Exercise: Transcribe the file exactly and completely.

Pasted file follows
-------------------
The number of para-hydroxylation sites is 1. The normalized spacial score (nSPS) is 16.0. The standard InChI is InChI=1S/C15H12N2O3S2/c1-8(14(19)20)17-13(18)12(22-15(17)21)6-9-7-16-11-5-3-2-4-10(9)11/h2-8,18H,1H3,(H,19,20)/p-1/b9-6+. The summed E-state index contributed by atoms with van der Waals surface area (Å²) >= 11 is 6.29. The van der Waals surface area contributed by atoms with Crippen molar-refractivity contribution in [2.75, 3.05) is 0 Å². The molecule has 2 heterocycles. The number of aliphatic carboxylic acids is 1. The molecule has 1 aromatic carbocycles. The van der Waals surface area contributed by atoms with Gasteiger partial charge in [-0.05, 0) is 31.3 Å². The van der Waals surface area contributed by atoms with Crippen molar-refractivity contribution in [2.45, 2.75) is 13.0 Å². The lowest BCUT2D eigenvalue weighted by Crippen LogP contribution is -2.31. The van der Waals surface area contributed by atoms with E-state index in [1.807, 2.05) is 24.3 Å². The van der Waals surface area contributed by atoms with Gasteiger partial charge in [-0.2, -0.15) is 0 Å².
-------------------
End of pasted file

The number of para-hydroxylation sites is 1. The normalized spacial score (nSPS) is 16.0. The standard InChI is InChI=1S/C15H12N2O3S2/c1-8(14(19)20)17-13(18)12(22-15(17)21)6-9-7-16-11-5-3-2-4-10(9)11/h2-8,18H,1H3,(H,19,20)/p-1/b9-6+. The summed E-state index contributed by atoms with van der Waals surface area (Å²) >= 11 is 6.29. The van der Waals surface area contributed by atoms with Crippen molar-refractivity contribution in [2.75, 3.05) is 0 Å². The molecule has 2 heterocycles. The number of aliphatic carboxylic acids is 1. The molecule has 1 aromatic carbocycles. The van der Waals surface area contributed by atoms with Gasteiger partial charge in [-0.05, 0) is 31.3 Å². The van der Waals surface area contributed by atoms with Crippen molar-refractivity contribution in [2.45, 2.75) is 13.0 Å². The lowest BCUT2D eigenvalue weighted by Crippen LogP contribution is -2.31. The van der Waals surface area contributed by atoms with E-state index in [1.807, 2.05) is 24.3 Å². The van der Waals surface area contributed by atoms with Gasteiger partial charge in [-0.2, -0.15) is 0 Å².